Thin ice

How long can an industry built on ignorance and deception continue its practices in the new Information Age?

I don’t think it can for long. I talk to hospital administrators who believe that their source of competition is the hospital across town, battling for the same patients. I speak to my colleagues, the cardiologists, who believe that the current model is sustainable—take every willing body to the catheterization laboratory or operating room for heart procedures, the revenue-generating engine of income and expanding heart programs.

I speak to primary care physicians, who are dumbfounded and perplexed and have no idea which way things are going. They are trapped in a peculiar position: most have signed contracts and are employees of the hospital. They are legally bound to support the cardiologists who take anybody possible to the catheterization laboratory or direct patients to other profit-making procedures.

Much of this system depends on the willingness of the participant, meaning you and the health care seeking public. What happens when the truth comes out and disseminates widely through the thinking populace? What happens to hospitals and physicians and the vast structures they’ve built when the bottom drops out for 50% of their “market?

The proverbial cow manure will hit the fan. Upheavals in the medical industry will rival the changes that the automobile or telephone brought early in the last century. Cardiologists, immense hospital heart programs, and the vast economic infrastructure they spawned will go the way of stage coach manufacturers and the telegraph.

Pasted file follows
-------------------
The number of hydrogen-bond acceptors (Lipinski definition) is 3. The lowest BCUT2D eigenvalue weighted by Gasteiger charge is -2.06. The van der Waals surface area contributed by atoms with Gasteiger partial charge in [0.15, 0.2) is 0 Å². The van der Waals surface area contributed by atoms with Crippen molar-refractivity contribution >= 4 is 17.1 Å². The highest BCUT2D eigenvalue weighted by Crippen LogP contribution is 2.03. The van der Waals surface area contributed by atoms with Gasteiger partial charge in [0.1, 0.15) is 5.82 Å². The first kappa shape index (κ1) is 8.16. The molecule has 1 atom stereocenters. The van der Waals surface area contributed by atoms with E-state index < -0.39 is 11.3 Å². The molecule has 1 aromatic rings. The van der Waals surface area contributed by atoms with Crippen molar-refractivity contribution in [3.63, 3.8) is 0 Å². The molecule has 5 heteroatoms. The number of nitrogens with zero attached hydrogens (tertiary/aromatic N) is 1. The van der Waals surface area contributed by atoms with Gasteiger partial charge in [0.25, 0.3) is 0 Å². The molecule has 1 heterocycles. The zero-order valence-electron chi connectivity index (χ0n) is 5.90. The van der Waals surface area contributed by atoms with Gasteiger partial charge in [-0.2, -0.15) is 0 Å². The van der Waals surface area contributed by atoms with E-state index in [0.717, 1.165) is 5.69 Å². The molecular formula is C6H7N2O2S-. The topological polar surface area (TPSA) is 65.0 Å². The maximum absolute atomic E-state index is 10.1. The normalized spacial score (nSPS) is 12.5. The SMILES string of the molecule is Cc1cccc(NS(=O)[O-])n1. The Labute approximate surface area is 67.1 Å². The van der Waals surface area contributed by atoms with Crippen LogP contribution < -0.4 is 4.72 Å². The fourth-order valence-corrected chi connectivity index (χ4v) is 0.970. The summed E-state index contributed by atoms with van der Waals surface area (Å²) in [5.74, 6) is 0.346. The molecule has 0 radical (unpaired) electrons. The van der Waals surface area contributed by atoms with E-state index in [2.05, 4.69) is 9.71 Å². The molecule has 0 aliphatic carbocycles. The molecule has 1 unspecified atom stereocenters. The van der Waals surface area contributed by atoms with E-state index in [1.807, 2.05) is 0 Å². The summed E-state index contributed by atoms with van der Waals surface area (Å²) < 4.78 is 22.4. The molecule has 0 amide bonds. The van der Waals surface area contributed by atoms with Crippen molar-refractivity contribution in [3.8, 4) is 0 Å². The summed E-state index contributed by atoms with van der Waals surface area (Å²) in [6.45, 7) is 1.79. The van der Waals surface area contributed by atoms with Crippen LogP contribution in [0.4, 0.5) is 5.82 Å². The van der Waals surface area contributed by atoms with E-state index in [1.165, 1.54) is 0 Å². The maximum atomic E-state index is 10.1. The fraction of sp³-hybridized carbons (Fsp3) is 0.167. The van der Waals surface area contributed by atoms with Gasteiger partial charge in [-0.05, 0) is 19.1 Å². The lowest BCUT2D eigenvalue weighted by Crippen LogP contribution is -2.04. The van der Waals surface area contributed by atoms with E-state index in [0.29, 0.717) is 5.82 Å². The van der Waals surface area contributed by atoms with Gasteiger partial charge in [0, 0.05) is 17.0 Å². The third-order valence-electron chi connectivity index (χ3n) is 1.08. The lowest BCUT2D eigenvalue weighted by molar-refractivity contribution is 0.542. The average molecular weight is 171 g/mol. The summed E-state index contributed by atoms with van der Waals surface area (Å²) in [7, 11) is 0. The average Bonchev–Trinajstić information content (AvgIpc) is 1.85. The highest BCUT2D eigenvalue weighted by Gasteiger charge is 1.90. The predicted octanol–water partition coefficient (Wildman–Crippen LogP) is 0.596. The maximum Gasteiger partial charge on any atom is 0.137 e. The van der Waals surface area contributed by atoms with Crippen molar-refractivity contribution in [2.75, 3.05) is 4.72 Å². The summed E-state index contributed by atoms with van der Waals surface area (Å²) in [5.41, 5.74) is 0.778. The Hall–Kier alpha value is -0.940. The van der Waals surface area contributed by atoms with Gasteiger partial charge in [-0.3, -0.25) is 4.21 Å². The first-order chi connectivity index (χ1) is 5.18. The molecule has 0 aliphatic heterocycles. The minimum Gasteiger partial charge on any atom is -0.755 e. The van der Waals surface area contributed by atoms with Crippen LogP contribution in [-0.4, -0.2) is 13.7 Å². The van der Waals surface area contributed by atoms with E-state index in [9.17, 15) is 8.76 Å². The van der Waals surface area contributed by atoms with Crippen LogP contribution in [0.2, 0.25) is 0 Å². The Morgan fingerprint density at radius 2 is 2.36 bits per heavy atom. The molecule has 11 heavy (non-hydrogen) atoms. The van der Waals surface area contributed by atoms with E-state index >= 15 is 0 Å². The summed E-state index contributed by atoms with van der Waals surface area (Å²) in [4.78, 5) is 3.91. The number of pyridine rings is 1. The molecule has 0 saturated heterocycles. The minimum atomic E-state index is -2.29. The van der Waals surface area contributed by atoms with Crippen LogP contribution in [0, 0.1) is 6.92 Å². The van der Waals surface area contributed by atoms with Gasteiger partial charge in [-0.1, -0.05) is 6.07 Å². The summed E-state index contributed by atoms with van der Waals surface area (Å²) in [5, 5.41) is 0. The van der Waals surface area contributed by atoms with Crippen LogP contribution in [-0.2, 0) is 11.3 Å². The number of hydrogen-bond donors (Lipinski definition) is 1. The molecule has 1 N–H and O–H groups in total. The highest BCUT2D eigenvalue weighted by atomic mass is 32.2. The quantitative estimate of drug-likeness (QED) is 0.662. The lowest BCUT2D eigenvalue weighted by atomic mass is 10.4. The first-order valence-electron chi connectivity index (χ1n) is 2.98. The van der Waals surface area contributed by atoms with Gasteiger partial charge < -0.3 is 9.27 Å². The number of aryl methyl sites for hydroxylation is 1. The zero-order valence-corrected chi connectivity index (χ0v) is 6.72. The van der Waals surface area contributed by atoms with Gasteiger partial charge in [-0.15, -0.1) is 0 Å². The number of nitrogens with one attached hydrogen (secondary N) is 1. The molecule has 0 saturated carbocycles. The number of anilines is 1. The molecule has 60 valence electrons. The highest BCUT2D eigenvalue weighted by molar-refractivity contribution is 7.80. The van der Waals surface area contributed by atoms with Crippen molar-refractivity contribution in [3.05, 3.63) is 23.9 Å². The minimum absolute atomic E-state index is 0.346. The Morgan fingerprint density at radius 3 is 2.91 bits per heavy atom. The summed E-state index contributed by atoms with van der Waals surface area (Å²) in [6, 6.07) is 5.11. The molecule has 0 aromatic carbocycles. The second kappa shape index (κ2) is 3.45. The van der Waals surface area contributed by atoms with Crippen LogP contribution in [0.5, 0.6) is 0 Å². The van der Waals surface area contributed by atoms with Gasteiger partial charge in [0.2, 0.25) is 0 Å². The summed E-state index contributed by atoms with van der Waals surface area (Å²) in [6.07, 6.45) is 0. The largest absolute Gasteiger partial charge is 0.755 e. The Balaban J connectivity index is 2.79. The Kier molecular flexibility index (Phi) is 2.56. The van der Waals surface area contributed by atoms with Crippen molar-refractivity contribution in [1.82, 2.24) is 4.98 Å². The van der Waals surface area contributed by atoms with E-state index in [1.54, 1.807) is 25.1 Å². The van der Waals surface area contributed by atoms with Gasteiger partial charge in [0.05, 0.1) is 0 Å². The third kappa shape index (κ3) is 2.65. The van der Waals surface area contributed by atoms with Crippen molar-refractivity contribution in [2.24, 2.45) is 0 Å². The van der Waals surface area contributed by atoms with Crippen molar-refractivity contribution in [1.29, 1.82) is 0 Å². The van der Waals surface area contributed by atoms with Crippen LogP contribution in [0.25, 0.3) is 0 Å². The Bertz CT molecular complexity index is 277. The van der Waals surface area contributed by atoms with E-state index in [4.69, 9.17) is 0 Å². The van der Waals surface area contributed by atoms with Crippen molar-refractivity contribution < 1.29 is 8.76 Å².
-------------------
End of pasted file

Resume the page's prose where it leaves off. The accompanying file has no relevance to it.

What form will the broad exposure of detailed information in health take? I’m not sure, but it will certainly come. The collaborative efforts that created the Linux operating system and have challenged the monopoly of Microsoft Windows, or the emergence of the extraordinary Wikipedia as a repository of human knowledge that dwarfs the venerated Encylopedia Brittanica, will eventually overtake the American medical system, the heart disease industry in particular.

If you base your future on the welfare of your local hospital or the manufacturers of stents, operating room equipment for heart bypass, or similar industries, watch out. The ice is thin. And as the spring warms the air around you, it gets thinner.

The Track Your Plaque program is our first step in broadcasting the message of self-empowerment in heart health care and an attempt to wrestle control away from the profit-seeking forces that dominate. As we grow, we not only hope to broadcast the message more widely, but expand the message to other areas of health. I predict that the collaborative, let’s-all-pitch-in-and-help spirit of the Information Age, “version 2.0,” will spark the change.